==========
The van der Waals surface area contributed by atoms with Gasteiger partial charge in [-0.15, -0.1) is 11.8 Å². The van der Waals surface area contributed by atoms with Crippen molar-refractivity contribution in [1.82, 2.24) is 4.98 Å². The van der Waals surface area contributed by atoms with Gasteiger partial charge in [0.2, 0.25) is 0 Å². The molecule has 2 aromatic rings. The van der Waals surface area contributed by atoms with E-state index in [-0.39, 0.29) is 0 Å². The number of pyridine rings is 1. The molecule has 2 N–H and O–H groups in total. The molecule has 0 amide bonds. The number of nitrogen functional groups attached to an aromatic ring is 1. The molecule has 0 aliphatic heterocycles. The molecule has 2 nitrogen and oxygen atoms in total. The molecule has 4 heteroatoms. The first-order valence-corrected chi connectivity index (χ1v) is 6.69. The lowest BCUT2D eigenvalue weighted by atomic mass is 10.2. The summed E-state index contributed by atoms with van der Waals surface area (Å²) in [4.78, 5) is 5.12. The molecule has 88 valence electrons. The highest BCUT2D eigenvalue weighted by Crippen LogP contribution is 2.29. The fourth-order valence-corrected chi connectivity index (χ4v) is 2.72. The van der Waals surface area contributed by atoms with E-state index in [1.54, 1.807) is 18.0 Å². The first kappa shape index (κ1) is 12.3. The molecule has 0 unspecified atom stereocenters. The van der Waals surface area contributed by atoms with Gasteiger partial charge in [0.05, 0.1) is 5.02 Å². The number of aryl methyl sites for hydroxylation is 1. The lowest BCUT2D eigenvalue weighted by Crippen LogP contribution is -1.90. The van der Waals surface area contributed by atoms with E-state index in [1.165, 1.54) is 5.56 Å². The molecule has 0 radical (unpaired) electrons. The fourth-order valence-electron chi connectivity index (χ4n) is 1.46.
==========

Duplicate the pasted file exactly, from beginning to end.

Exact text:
The van der Waals surface area contributed by atoms with Gasteiger partial charge in [-0.15, -0.1) is 11.8 Å². The van der Waals surface area contributed by atoms with Crippen molar-refractivity contribution in [1.82, 2.24) is 4.98 Å². The van der Waals surface area contributed by atoms with Gasteiger partial charge in [0.2, 0.25) is 0 Å². The molecule has 2 aromatic rings. The van der Waals surface area contributed by atoms with E-state index in [-0.39, 0.29) is 0 Å². The number of pyridine rings is 1. The molecule has 2 N–H and O–H groups in total. The molecule has 0 amide bonds. The number of nitrogen functional groups attached to an aromatic ring is 1. The molecule has 0 aliphatic heterocycles. The molecule has 2 nitrogen and oxygen atoms in total. The molecule has 4 heteroatoms. The first-order valence-corrected chi connectivity index (χ1v) is 6.69. The lowest BCUT2D eigenvalue weighted by atomic mass is 10.2. The summed E-state index contributed by atoms with van der Waals surface area (Å²) in [4.78, 5) is 5.12. The molecule has 88 valence electrons. The highest BCUT2D eigenvalue weighted by Crippen LogP contribution is 2.29. The fourth-order valence-corrected chi connectivity index (χ4v) is 2.72. The van der Waals surface area contributed by atoms with E-state index in [1.54, 1.807) is 18.0 Å². The first kappa shape index (κ1) is 12.3. The molecule has 0 unspecified atom stereocenters. The van der Waals surface area contributed by atoms with Gasteiger partial charge in [0.05, 0.1) is 5.02 Å². The number of aryl methyl sites for hydroxylation is 1. The lowest BCUT2D eigenvalue weighted by Crippen LogP contribution is -1.90. The van der Waals surface area contributed by atoms with E-state index in [1.165, 1.54) is 5.56 Å². The molecule has 0 radical (unpaired) electrons. The fourth-order valence-electron chi connectivity index (χ4n) is 1.46.